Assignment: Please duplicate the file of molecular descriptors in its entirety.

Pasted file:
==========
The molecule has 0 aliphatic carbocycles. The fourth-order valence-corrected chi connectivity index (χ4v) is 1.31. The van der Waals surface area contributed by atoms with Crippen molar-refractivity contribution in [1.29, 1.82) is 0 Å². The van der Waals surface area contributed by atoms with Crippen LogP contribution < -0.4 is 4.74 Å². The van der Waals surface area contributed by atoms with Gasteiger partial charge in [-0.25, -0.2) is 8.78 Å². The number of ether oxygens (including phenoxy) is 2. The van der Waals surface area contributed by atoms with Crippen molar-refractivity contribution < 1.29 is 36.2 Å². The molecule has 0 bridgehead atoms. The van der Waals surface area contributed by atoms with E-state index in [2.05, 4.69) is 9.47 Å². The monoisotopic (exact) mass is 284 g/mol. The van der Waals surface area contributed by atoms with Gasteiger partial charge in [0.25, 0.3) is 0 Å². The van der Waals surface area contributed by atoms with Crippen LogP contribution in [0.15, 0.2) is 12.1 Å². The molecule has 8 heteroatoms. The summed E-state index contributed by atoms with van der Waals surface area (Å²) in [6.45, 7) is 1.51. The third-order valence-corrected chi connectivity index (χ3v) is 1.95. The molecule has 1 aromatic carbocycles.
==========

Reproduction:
The molecule has 0 aliphatic carbocycles. The fourth-order valence-corrected chi connectivity index (χ4v) is 1.31. The van der Waals surface area contributed by atoms with Crippen molar-refractivity contribution in [1.29, 1.82) is 0 Å². The van der Waals surface area contributed by atoms with Crippen LogP contribution < -0.4 is 4.74 Å². The van der Waals surface area contributed by atoms with Gasteiger partial charge in [-0.25, -0.2) is 8.78 Å². The number of ether oxygens (including phenoxy) is 2. The van der Waals surface area contributed by atoms with Crippen molar-refractivity contribution < 1.29 is 36.2 Å². The molecule has 0 bridgehead atoms. The van der Waals surface area contributed by atoms with E-state index in [2.05, 4.69) is 9.47 Å². The monoisotopic (exact) mass is 284 g/mol. The van der Waals surface area contributed by atoms with Gasteiger partial charge in [0.25, 0.3) is 0 Å². The van der Waals surface area contributed by atoms with Crippen LogP contribution in [0.15, 0.2) is 12.1 Å². The molecule has 8 heteroatoms. The summed E-state index contributed by atoms with van der Waals surface area (Å²) in [6.45, 7) is 1.51. The third-order valence-corrected chi connectivity index (χ3v) is 1.95. The molecule has 1 aromatic carbocycles.